A pension is a type of fund that an employee makes payments toward, from a portion of their earned income, while being employed by that particular company they’re working for. In short, a pension fund is a way for people to save money so that after they retire, they’ll have a sum of money to live on.
After retirement, a person’s pension will pay them out a predetermined allotment of money every month until that person dies. The quantity of money that accrues in your pension is determined by a few factors, such how many years you worked and how high your salary was during those years. Generally speaking, the longer a person works and the higher they’re paid, the larger their pension will be when they eventually retire.
Depending on which state a person lives in, their pension might or might not be taxed to varying degrees. A little more than half of the states within the U.S. tax at least some of their constituent’s pensions. Often, however, states that only partially tax a person’s pension have limits in place regarding how much of the pension can be taxed. As an example, the state of Iowa lets joint filers who are older than 55 years of age exclude $12,000 from being taxed.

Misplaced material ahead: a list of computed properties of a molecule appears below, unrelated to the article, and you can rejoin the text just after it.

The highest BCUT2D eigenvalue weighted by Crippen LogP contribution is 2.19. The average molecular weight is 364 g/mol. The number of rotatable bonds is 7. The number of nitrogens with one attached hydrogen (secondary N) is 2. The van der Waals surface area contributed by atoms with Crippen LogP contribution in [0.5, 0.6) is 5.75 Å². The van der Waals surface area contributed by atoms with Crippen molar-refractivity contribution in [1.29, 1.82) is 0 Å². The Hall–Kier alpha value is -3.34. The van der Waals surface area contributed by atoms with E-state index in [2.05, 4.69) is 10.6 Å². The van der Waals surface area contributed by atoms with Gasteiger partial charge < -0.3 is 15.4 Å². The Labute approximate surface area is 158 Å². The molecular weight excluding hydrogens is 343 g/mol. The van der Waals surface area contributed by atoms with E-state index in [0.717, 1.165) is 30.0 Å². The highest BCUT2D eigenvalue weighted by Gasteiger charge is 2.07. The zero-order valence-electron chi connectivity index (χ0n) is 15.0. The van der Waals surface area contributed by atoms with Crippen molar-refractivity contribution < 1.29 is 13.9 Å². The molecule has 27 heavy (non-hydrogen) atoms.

Learn more about states that don’t tax pensions by browsing the data in the charts.
|State||Tax on Pensions||Income Tax Rate||Tax on Social Security||Military Retirement Tax Status|
|New Hampshire||No||5%||No||No Tax|
|South Dakota||No||0%||No||No Tax|
|New Jersey||Yes||1.4%||No||No Tax|
|New Mexico||Yes||1.7%||Yes||Partial Exemptions|
|New York||Yes||4%||No||No Tax|
|North Carolina||Yes||4.99%||No||No Tax|
|North Dakota||Yes||1.1%||Yes||No Tax|
|Rhode Island||Yes||3.75%||Yes||Partial Exemptions|
|South Carolina||Yes||0%||No||Partial Exemptions|
|West Virginia||Yes||3%||Yes||No Tax|